Or, why `CFS’ is a foolish thing to diagnose anyone with, and shouldn’t be permitted.
I’ve been making my way through the book “Recovery from CFS” (Alexandra Barton). It’s taken a lot longer than usual due to fatigue, but I have finally reached the end. This book seeks to reassure people who have been diagnosed with CFS that there is hope for recovery, by having a series of biographical tales from people who have recovered from CFS. However – although I do firmly believe that there is hope for recovery from ME – the vast majority of people in this book have just been misdiagnosed.
Well, I say `misdiagnosed’, but the medical profession keeps changing what CFS means; right now it seems to be a description for a collection of symptoms. Kind of like clubbing together all the people with stomach upsets, IBS, coeliac disease, bowel cancer and pregnancy into a diagnosis of `Chronic Uncomfortable Abdomen Syndrome’.
Really, this book is a collection of various stories of people who have struggled with what they were told was CFS, but generally turned out to be something else. Notably, this includes the author – who it turns out has coeliac disease. Her “recovery from CFS” was actually “learning to live as a coeliac” – not really helpful for those who have ME. Of course, a few of the entries were people who did seem to have ME, and over a long period of time paced themselves to recovery, or just started (slowly) getting better.
What seems important to me is this – if you have been diagnosed with CFS, you might instead have something very easy to spot and treatable, that was never diagnosed! So what were these people all suffering from? If you’re into graphs, today is your lucky day! (Note: I’m not a medical professional; this is my point of view taken from what the people in the book said were the cause, the symptoms and the cure.)
The first graph shows the 50 `CFS’ sufferers, and what they actually had. The second one is the other way around, and perhaps more useful; the various illnesses that were causing the CFS symptoms, and how many patients had it. It adds up to more than 50 because a few patients had several things wrong; for example being sensetive to both food and chemicals. As you can see, there’s a whole variety of things going on here, and in my opinion most of these problems should have been caught or checked for very early on. Click to see full-size; scroll down for some more….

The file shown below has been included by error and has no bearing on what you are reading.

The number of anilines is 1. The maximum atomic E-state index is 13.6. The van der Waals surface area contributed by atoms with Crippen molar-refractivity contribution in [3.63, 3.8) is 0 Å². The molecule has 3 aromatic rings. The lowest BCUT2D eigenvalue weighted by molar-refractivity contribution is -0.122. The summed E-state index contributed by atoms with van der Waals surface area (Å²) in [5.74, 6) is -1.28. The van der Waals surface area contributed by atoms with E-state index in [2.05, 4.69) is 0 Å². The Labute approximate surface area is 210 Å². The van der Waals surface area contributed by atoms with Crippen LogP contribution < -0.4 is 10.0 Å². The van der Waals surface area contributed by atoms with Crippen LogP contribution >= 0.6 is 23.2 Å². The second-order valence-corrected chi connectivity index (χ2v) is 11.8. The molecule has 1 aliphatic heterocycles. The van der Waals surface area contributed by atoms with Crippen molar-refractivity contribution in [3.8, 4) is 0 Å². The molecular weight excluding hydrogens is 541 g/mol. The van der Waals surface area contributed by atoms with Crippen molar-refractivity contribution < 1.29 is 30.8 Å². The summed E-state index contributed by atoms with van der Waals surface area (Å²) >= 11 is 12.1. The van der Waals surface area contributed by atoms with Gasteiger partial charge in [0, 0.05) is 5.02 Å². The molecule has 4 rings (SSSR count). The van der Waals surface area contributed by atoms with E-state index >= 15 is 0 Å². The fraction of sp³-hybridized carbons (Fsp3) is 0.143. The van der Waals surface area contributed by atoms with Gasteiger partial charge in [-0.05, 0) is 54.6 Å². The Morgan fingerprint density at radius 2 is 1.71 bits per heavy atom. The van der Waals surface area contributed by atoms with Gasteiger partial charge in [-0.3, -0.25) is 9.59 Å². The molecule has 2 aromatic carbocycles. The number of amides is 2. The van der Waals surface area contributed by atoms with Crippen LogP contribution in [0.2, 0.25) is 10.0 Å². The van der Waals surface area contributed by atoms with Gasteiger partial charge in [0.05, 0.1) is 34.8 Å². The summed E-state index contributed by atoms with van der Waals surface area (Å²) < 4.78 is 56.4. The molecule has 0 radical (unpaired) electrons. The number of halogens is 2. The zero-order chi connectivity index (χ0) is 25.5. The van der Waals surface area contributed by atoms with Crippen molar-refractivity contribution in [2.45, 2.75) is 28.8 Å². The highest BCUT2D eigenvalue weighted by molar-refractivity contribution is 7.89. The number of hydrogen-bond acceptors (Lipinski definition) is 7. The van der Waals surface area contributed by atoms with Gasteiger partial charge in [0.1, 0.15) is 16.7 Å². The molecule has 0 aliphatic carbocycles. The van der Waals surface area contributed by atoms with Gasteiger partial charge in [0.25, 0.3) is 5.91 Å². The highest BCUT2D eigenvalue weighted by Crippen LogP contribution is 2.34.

So these next two graphs are the same data set, but grouped differently. This time, instead of all the random various problems, I’ve grouped them into very broad sets. Those whose symptoms were caused by allergies/intolerances/sensetivities, those who had a virus, those who had ME, those who had some other curable physical ailment etc. I think these broad sets better show how differently each group of patients should have been treated and how diverse the causes were. Click to see full-size; scroll down for some more….
Lastly, this graph shows the number of patients who had ME, and the number who didn’t:
Now, obviously this data set is small, and consists of almost entirely recovered people (ie: it’s skewed), so it can’t be used to illustrate how often this awful misdiagnosis occurs. But it obviously does. So what’s my point? My point is this: that right now, diagnosing people with CFS is entirely unhelpful. Some of these people have a real, debilitating, physical condition called ME, which can kill them. Some of them are allergic to wheat. These people should not be grouped together under the same diagnosis! Telling the person who is stuck in bed with ME that they have ‘CFS’ and telling the person who won’t admit they are depressed that they have ‘CFS’ just leads to reinforcing the common misconception that ME is actually mild depression.
The current basis of conducting trials for ME with our ‘CFS’ diagnoses is also entirely flawed. Including this vast array of people, some of whom clearly do not meet the criteria for having ME, is going to skew any trial data. You can see how some people claim that GET and CBT work for ME: it’s because the trials used ‘CFS’ patients who actually had depression. In the same vein, other treatments like exclusion diets, better nutrition and moving to the countryside are all toted as cures for ME. They’re not; they’re treating a different condition that should never have been put into the same group as ME. Yes, coeliac sufferers, those who have had breakdowns and people who accidently ate their mercury fillings all experience fatigue. But in the same way, people with brain tumours and people who have recently imbued a lot of alcohol both have nasty headaches and nausea. Don’t say they have the same thing; it won’t help anyone.